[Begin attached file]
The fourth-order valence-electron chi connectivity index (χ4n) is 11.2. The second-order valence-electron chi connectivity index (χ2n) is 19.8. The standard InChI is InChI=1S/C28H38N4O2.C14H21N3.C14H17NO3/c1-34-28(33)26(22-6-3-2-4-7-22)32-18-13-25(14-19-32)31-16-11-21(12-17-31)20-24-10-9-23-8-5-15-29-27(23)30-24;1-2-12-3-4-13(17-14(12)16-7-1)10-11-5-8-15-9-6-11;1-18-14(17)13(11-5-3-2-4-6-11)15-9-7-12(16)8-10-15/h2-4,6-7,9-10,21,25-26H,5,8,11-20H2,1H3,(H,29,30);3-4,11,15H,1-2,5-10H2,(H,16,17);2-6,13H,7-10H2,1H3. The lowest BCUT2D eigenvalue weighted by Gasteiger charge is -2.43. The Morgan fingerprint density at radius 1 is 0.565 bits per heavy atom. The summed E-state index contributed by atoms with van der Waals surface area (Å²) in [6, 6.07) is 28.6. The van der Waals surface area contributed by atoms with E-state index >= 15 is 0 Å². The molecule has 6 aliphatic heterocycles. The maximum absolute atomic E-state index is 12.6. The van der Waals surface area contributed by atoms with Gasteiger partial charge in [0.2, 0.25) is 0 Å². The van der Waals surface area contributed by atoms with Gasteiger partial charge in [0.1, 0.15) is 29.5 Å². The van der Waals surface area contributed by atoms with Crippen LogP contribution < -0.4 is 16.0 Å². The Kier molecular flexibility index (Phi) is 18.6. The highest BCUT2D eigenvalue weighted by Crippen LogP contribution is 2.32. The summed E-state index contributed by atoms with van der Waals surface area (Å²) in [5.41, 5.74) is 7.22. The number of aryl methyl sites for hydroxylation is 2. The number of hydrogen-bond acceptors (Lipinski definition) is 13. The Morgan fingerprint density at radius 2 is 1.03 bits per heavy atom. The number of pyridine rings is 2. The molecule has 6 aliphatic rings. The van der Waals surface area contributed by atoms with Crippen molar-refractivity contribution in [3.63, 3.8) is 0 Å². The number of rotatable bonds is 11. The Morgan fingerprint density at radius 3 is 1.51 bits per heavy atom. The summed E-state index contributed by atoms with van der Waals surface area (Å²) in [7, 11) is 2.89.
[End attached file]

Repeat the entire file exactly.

The fourth-order valence-electron chi connectivity index (χ4n) is 11.2. The second-order valence-electron chi connectivity index (χ2n) is 19.8. The standard InChI is InChI=1S/C28H38N4O2.C14H21N3.C14H17NO3/c1-34-28(33)26(22-6-3-2-4-7-22)32-18-13-25(14-19-32)31-16-11-21(12-17-31)20-24-10-9-23-8-5-15-29-27(23)30-24;1-2-12-3-4-13(17-14(12)16-7-1)10-11-5-8-15-9-6-11;1-18-14(17)13(11-5-3-2-4-6-11)15-9-7-12(16)8-10-15/h2-4,6-7,9-10,21,25-26H,5,8,11-20H2,1H3,(H,29,30);3-4,11,15H,1-2,5-10H2,(H,16,17);2-6,13H,7-10H2,1H3. The lowest BCUT2D eigenvalue weighted by Gasteiger charge is -2.43. The Morgan fingerprint density at radius 1 is 0.565 bits per heavy atom. The summed E-state index contributed by atoms with van der Waals surface area (Å²) in [6, 6.07) is 28.6. The van der Waals surface area contributed by atoms with E-state index >= 15 is 0 Å². The molecule has 6 aliphatic heterocycles. The maximum absolute atomic E-state index is 12.6. The van der Waals surface area contributed by atoms with Gasteiger partial charge in [0.2, 0.25) is 0 Å². The van der Waals surface area contributed by atoms with Gasteiger partial charge in [0.1, 0.15) is 29.5 Å². The van der Waals surface area contributed by atoms with Crippen LogP contribution < -0.4 is 16.0 Å². The Kier molecular flexibility index (Phi) is 18.6. The highest BCUT2D eigenvalue weighted by Crippen LogP contribution is 2.32. The summed E-state index contributed by atoms with van der Waals surface area (Å²) in [5.41, 5.74) is 7.22. The number of aryl methyl sites for hydroxylation is 2. The number of hydrogen-bond acceptors (Lipinski definition) is 13. The Morgan fingerprint density at radius 2 is 1.03 bits per heavy atom. The number of pyridine rings is 2. The molecule has 6 aliphatic rings. The van der Waals surface area contributed by atoms with Crippen molar-refractivity contribution in [3.63, 3.8) is 0 Å². The number of rotatable bonds is 11. The Morgan fingerprint density at radius 3 is 1.51 bits per heavy atom. The summed E-state index contributed by atoms with van der Waals surface area (Å²) in [7, 11) is 2.89.